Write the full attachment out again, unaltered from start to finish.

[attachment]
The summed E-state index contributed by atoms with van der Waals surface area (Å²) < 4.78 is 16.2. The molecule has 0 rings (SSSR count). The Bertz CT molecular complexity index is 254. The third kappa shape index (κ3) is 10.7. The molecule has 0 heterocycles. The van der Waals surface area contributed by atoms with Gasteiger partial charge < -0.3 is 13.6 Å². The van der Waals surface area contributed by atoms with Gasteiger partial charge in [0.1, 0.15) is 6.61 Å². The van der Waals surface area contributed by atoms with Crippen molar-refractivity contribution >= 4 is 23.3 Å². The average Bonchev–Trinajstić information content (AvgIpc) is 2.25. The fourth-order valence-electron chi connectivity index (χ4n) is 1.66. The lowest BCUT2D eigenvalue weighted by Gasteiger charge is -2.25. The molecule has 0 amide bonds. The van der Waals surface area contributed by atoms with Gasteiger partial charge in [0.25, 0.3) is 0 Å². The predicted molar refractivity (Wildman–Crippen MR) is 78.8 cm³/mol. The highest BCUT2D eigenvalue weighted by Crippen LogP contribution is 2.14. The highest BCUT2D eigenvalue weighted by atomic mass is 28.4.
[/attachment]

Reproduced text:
The summed E-state index contributed by atoms with van der Waals surface area (Å²) < 4.78 is 16.2. The molecule has 0 rings (SSSR count). The Bertz CT molecular complexity index is 254. The third kappa shape index (κ3) is 10.7. The molecule has 0 heterocycles. The van der Waals surface area contributed by atoms with Gasteiger partial charge < -0.3 is 13.6 Å². The van der Waals surface area contributed by atoms with Gasteiger partial charge in [0.1, 0.15) is 6.61 Å². The van der Waals surface area contributed by atoms with Crippen molar-refractivity contribution >= 4 is 23.3 Å². The average Bonchev–Trinajstić information content (AvgIpc) is 2.25. The fourth-order valence-electron chi connectivity index (χ4n) is 1.66. The lowest BCUT2D eigenvalue weighted by Gasteiger charge is -2.25. The molecule has 0 amide bonds. The van der Waals surface area contributed by atoms with Gasteiger partial charge in [0.25, 0.3) is 0 Å². The predicted molar refractivity (Wildman–Crippen MR) is 78.8 cm³/mol. The highest BCUT2D eigenvalue weighted by Crippen LogP contribution is 2.14. The highest BCUT2D eigenvalue weighted by atomic mass is 28.4.